Scandinavians are not the only worshippers of Yule.
Tonight will be glorious, even in Sweden, where darkness
is constantly constant like the heaviest of black, wool veils,
where ceremonial candles are finally lit with happy chanting.
Evergreens are brought inside to protect the home with ancient magic,
from the cold, brutal winter until Spring.
The Yule log is burned in the fireplace, in remembrance of Celtic sacrifices,
for another kind of protective magic.
Now Europeans drink wassail and stare at the fire,
silently making wishes for the upcoming year as they play cards,
waiting for all the candles to burn out.
Yesterday I picked up two forgotten, cut Christmas tree branches from the street.
I took them in, and smelled the evergreens deeply before mounting them
upon a framed portrait by my front door.
I hope the Yule/Evergreen magic would protect us now.
Anxiety is the demon of the season, and it has struck me down hard,
unrelenting, without gentleness or joy.
My chest feels as it’s been jumped upon by a tiny, invisible baby kangaroo,
(between embryotic and grown kid stages),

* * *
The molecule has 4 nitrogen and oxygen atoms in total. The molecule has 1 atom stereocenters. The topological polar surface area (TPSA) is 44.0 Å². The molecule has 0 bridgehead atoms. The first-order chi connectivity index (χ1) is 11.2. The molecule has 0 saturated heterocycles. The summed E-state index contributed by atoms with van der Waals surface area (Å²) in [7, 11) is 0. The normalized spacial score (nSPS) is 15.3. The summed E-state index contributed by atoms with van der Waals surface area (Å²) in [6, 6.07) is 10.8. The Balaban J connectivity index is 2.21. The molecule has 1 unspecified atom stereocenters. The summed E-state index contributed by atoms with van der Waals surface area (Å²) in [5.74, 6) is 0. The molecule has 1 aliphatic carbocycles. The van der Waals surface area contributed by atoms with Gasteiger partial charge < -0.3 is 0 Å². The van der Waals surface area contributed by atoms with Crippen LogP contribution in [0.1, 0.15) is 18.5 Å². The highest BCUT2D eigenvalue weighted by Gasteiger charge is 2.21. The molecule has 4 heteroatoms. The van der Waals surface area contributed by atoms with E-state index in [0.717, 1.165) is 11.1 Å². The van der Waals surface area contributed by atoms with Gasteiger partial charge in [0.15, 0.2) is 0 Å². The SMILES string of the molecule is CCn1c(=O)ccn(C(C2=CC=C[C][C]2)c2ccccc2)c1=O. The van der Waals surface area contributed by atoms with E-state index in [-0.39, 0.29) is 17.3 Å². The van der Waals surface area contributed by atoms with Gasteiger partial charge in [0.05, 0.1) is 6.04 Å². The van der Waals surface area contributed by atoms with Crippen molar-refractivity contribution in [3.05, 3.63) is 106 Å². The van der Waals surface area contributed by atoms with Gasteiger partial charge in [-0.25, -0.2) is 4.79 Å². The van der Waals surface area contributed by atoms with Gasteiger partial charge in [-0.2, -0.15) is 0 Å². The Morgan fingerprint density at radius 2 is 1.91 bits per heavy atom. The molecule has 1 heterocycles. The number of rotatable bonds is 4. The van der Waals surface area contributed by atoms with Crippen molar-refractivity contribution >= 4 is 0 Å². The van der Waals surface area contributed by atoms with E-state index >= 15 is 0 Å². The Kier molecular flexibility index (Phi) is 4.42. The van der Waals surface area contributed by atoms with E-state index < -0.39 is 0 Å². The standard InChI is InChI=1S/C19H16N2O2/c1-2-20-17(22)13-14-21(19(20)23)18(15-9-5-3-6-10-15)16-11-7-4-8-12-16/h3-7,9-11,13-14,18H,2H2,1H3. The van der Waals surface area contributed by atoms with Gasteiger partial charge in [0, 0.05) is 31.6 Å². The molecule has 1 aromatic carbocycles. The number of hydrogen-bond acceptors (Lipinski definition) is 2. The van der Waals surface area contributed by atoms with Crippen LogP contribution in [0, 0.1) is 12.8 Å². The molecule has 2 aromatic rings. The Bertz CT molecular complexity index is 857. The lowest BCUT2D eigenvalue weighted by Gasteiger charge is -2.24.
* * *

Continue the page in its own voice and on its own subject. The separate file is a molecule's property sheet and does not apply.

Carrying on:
my head is filled with swirling dust.
My place has been crying out for attention, it’s been weighed down and ill.
I’ve been ill, slowly covered in dust,
my love’s bubble of denial has finally burst,
he sees the crap carnage, and has sprung to action.
The face of the red Persian rug in my foyer is finally uncovered,
we haven’t seen it in an entire year.
Wendy the home organizer is coming this weekend
to help send and store the junk and unneeded items away,
the 3-day weekend contains Christmas, so we can
clean and sort on the free day, the holiest day of the year.
In the darkest and longest of nights, it is holy;
the light will break through as the junk
of the last year is cleared away—